• Diagnostic radiology: $400,000-$562,500
  • Pediatric radiology: $320,000+
  • Radiation oncologist: $270,000-$441,000

The average pay of radiology subspecialties varies greatly depending on years of experience, state, and the particular form of employment (hospital, research institution, private practice). As of now, however, it seems that interventional radiology is the highest paying subfield of radiology.

Radiologist Demand & Job Outlook

There is a growing demand for radiologists. While specific job growth figures on the specialty for the most recent year are not available, the 2019 Review of Physician and Advanced Practitioner Recruiting Incentives found that radiology was among the top-5 requested physician search terms in 2018-2019, indicating a very large growth since 2012 when it was not even in the top-20 searches.

According to the US Bureau of Labor Statistics, the overall number of physicians and surgeons, including radiologists, is expected to grow by 7% from 2018-2028. This growth will be spurred on by the fact that many current radiologists are close to retirement age.

In general, medical professionals, radiologists included have good job prospects as most physicians are paired with residencies after completing medical school. Prospects may be the best in more rural areas that may have a lack of specialized medical personnel.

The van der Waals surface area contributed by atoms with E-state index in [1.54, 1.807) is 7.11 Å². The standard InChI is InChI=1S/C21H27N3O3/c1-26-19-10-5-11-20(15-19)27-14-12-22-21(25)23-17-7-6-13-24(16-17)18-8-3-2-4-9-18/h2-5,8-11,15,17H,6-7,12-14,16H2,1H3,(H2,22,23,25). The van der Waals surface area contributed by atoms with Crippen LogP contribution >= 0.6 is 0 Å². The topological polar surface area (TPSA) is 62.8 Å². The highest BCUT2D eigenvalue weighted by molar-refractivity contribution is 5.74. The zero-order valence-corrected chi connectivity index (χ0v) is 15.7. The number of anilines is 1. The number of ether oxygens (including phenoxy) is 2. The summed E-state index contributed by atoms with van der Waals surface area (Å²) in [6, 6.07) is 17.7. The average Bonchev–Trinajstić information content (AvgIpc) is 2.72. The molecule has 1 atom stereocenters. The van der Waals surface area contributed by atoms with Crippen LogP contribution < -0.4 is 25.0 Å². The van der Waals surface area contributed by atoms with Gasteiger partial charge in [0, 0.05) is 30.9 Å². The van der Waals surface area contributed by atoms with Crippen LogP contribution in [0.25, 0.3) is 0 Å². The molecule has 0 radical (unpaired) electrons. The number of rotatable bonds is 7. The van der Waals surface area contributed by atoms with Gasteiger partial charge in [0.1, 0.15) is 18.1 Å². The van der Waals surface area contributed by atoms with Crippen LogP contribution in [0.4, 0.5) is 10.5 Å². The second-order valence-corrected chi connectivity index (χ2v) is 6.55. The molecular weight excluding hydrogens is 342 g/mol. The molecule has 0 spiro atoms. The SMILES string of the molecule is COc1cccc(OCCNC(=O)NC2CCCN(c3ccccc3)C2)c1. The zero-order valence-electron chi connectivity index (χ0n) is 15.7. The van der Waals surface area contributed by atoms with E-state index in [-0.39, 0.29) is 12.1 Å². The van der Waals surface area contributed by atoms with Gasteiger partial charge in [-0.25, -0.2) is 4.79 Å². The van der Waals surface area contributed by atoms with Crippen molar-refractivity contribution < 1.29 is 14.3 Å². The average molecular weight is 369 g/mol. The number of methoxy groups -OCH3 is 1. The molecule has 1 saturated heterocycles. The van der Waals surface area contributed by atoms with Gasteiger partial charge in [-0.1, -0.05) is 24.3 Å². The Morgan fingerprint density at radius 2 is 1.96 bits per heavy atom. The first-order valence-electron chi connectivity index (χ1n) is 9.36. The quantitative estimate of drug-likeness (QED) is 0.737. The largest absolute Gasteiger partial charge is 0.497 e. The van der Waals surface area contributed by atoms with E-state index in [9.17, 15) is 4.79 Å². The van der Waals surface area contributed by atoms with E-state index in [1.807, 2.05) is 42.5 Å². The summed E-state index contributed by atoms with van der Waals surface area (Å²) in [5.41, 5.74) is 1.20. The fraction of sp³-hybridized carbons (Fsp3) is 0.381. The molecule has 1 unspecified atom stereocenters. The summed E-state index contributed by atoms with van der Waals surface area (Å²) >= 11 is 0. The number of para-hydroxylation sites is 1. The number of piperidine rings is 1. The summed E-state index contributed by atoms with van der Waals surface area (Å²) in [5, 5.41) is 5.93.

Where Do Radiologists Work?

Most radiologists are employed in hospitals, private practices, or research institutions. In general, those employed in private practices have the highest salaries.

Some radiologists work for research institutions and universities, and other work for pharmaceutical companies or are affiliated with medical schools and teaching hospitals.

Many physicians, including radiologists, are working in group practices or organizations where they share patients with a large number of other doctors.

This group organization allows doctors more time off but affords less independence as you would be working with many other doctors.

Most radiologists work irregular hours and are frequently on call during nights, weekends, and holidays.

Radiologists may be required to respond to emergencies if they are on call. In some rare cases, a radiologist may make an emergency visit to a patient’s home.

How Can I Start Working as a Radiologist?

Becoming a radiologist requires many years of schooling and practice.

You must first complete at least 4 years of medical school and then 5-7 years of residency. As a resident, you will be a full-fledged doctor working with actual patients, but you will not be allowed to work without the supervision of an attending physician.

Once you complete your residency, you can practice as a radiologist autonomously. Overall, the process to become a radiologist takes 9-12 years after college.

Share on facebook
Share on twitter
Share on whatsapp
Share on linkedin
Share on pinterest
Share on email
Noel Griffith, Ph.D.
Noel Griffith in Doctor of Philosophy with a strong interest in educational research. He has been an editor-in-chief of since 2014. Noel is an avid reader (non-fiction), enjoys good food, live theatre, and helping others make wiser career decisions.

Leave a Reply

Your email address will not be published. Required fields are marked *

This site uses Akismet to reduce spam. Learn how your comment data is processed.

Find a School Near You
Try our FREE award-winning tool to find the best schools in your area.